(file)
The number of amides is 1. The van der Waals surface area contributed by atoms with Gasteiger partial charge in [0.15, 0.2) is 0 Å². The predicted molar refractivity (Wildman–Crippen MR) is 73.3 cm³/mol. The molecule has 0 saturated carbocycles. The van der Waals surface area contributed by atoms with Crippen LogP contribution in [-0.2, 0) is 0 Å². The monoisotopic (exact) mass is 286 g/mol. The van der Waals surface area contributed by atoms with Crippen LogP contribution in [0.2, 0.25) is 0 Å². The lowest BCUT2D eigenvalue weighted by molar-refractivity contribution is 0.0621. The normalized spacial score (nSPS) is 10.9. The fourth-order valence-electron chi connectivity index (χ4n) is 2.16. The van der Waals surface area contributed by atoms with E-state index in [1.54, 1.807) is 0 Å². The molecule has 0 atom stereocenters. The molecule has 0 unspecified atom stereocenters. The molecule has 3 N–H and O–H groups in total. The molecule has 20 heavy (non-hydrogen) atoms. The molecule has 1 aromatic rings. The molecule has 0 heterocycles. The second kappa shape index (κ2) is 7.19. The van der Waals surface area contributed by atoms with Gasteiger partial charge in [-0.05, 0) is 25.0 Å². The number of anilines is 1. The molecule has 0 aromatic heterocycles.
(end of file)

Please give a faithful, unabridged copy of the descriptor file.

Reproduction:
The number of amides is 1. The van der Waals surface area contributed by atoms with Gasteiger partial charge in [0.15, 0.2) is 0 Å². The predicted molar refractivity (Wildman–Crippen MR) is 73.3 cm³/mol. The molecule has 0 saturated carbocycles. The van der Waals surface area contributed by atoms with Crippen LogP contribution in [-0.2, 0) is 0 Å². The monoisotopic (exact) mass is 286 g/mol. The van der Waals surface area contributed by atoms with Crippen LogP contribution in [0.2, 0.25) is 0 Å². The lowest BCUT2D eigenvalue weighted by molar-refractivity contribution is 0.0621. The normalized spacial score (nSPS) is 10.9. The fourth-order valence-electron chi connectivity index (χ4n) is 2.16. The van der Waals surface area contributed by atoms with E-state index in [1.54, 1.807) is 0 Å². The molecule has 0 atom stereocenters. The molecule has 0 unspecified atom stereocenters. The molecule has 3 N–H and O–H groups in total. The molecule has 20 heavy (non-hydrogen) atoms. The molecule has 1 aromatic rings. The molecule has 0 heterocycles. The second kappa shape index (κ2) is 7.19. The van der Waals surface area contributed by atoms with Gasteiger partial charge in [-0.05, 0) is 25.0 Å². The number of anilines is 1. The molecule has 0 aromatic heterocycles.